Kou is harder to embrace, partly because we're seeing the world through Futaba's eyes and she doesn't understand him either. Sometimes he'll be helpful and supportive. Sometimes he's cold and deliberately pushing everyone away. He's doing himself no good. He's sending mixed signals, to put it mildly, but it's pretty clear that he's damaged and at some point we're going to learn what happened.
I mentioned the intelligence. The characters' thought processes and motivations are quite subtle. You could tell a perfectly good version of this story with exactly the same plot, but fewer layers in the underlying emotions. I'd watch that show. I'd enjoy it. However this one is better and steers further away from cliches.
There are interesting themes here. There's the one about wanting to fit in with the crowd and put on the right face, which very much describes Futaba at the beginning. There's friendship (true, false and other flavours). There's having the strength to change yourself, even if you don't like the way you are and actually want to change.
The art is... occasionally not very good. It has little moments that make me think the original manga can't have been particularly well drawn. However I was wrong. In fact the manga looks pretty good and the anime is being very faithful to it, to the extent of keeping one or two images that look a little flat. I respect fidelity. Sakisaka's character designs in particular are pretty much unchanged, being more realistic than in a lot of shoujo.
Even the two OVAs are very good, which is unusual for OVAs. They're not wheel-spinning filler, but instead are adapting more of Sakisaka's original manga.
Ep.0 is putting together the complete story of Futaba and Kou in junior high school, three years ago. Thus we've seen chunks of it before, in the main series flashbacks, although this time without the psychedelic watercolour backgrounds. However it stops being a recap and acquires a reason to exist when we hit the 7pm assignment in the park and Futaba's emotions afterwards. This would be a sad episode if we didn't know the rest of the series was coming next.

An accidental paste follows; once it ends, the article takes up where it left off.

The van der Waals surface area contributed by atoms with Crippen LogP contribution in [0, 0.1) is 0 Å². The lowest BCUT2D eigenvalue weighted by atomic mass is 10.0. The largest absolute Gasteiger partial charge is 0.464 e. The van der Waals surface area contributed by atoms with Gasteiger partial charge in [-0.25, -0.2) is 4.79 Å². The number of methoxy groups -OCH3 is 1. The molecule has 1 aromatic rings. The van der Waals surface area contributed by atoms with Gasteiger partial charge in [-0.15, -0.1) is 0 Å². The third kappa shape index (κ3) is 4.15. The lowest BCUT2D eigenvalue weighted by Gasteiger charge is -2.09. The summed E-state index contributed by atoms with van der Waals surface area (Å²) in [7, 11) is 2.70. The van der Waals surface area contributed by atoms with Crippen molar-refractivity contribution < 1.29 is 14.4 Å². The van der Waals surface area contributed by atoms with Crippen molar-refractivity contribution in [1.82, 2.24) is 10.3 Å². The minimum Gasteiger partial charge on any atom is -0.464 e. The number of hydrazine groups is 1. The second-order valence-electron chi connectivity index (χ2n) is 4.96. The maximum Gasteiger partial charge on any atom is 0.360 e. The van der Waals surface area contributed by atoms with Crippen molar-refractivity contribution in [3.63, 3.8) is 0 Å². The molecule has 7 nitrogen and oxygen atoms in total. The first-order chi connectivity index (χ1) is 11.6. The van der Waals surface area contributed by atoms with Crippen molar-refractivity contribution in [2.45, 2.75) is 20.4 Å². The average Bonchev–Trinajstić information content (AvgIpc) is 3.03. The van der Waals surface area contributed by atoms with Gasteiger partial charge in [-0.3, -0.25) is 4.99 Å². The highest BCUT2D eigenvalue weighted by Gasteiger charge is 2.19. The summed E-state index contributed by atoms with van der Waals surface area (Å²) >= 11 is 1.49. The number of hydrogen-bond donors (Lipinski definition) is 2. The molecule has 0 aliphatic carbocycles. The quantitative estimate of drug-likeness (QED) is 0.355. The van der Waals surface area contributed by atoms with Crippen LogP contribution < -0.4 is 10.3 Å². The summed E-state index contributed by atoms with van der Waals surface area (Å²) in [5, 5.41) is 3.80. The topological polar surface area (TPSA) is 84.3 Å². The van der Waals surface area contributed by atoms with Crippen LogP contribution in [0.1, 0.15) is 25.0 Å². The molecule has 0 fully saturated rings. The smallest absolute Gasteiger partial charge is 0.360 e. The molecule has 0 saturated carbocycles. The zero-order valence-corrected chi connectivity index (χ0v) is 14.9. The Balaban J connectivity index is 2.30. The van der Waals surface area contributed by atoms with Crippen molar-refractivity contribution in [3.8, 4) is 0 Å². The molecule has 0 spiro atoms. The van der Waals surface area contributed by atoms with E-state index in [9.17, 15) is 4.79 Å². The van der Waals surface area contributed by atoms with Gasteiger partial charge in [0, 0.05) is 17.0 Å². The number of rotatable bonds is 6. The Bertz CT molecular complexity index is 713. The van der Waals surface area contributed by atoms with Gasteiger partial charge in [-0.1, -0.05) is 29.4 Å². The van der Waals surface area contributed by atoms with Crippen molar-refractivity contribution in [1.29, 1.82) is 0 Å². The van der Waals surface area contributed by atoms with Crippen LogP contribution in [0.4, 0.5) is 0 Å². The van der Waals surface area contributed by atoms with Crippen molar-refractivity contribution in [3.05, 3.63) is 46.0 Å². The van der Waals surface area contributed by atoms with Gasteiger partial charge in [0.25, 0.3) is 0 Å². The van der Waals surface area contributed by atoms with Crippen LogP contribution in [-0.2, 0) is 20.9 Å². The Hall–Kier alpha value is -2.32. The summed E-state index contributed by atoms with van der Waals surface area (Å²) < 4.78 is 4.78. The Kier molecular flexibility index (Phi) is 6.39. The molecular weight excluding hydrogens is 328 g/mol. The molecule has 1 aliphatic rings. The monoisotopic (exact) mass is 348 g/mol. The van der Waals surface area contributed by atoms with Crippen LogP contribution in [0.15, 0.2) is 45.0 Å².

Ep.13 is arguably a better finale than the TV series finale, ep.12, although you can also see it setting up future storylines if you know what's coming after this in the manga. It's very good. Futaba and Touma made me laugh, but among other things it's also a huge Yuuri episode. If you've just watched the TV episodes, definitely try to see this too.
It's a strong series, I think. It doesn't significantly diverge from the expected patterns of shoujo romance, but I think it's more intelligent and has more character development than it could have had. As an anime it's incomplete and I'd have enjoyed it more with a clearer resolution, but it still reaches a nice place to end. Besides, I shouldn't judge without watching the OVAs. I watched this partly because I knew it had also been adapted into a live-action movie, but in fact shoujo manga are comparatively unlikely to get an anime adaptation these days and it had recently been more common for them to get turned into live-action instead. This show broke through that barrier and achieved both. I liked it a lot. Maybe I should read the manga too?